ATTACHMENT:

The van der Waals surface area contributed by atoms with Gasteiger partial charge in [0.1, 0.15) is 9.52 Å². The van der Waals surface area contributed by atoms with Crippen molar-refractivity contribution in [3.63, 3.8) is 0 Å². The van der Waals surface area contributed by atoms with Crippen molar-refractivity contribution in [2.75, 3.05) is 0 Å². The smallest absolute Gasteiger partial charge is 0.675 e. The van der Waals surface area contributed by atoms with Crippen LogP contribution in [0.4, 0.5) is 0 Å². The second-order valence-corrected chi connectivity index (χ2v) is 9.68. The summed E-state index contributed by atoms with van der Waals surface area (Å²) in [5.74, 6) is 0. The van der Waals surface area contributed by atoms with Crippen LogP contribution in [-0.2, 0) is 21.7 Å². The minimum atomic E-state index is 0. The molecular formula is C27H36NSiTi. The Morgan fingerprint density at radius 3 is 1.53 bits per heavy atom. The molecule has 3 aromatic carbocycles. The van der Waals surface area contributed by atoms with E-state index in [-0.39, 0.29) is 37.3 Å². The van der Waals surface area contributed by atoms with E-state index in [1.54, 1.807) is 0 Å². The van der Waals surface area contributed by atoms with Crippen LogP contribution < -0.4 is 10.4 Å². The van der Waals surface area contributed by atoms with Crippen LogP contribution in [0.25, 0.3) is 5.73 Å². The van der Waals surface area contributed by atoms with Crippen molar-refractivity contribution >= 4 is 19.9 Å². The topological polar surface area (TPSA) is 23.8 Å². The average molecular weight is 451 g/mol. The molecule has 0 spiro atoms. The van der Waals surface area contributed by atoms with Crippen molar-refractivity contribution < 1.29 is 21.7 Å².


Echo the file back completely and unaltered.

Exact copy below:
The van der Waals surface area contributed by atoms with Gasteiger partial charge in [0.1, 0.15) is 9.52 Å². The van der Waals surface area contributed by atoms with Crippen molar-refractivity contribution in [3.63, 3.8) is 0 Å². The van der Waals surface area contributed by atoms with Crippen molar-refractivity contribution in [2.75, 3.05) is 0 Å². The smallest absolute Gasteiger partial charge is 0.675 e. The van der Waals surface area contributed by atoms with Crippen LogP contribution in [0.4, 0.5) is 0 Å². The second-order valence-corrected chi connectivity index (χ2v) is 9.68. The summed E-state index contributed by atoms with van der Waals surface area (Å²) in [5.74, 6) is 0. The van der Waals surface area contributed by atoms with Crippen LogP contribution in [-0.2, 0) is 21.7 Å². The minimum atomic E-state index is 0. The molecular formula is C27H36NSiTi. The Morgan fingerprint density at radius 3 is 1.53 bits per heavy atom. The molecule has 3 aromatic carbocycles. The van der Waals surface area contributed by atoms with E-state index in [-0.39, 0.29) is 37.3 Å². The van der Waals surface area contributed by atoms with E-state index in [1.54, 1.807) is 0 Å². The van der Waals surface area contributed by atoms with Crippen LogP contribution < -0.4 is 10.4 Å². The van der Waals surface area contributed by atoms with Crippen LogP contribution in [0.25, 0.3) is 5.73 Å². The van der Waals surface area contributed by atoms with Crippen molar-refractivity contribution >= 4 is 19.9 Å². The topological polar surface area (TPSA) is 23.8 Å². The average molecular weight is 451 g/mol. The molecule has 0 spiro atoms. The van der Waals surface area contributed by atoms with Crippen molar-refractivity contribution < 1.29 is 21.7 Å².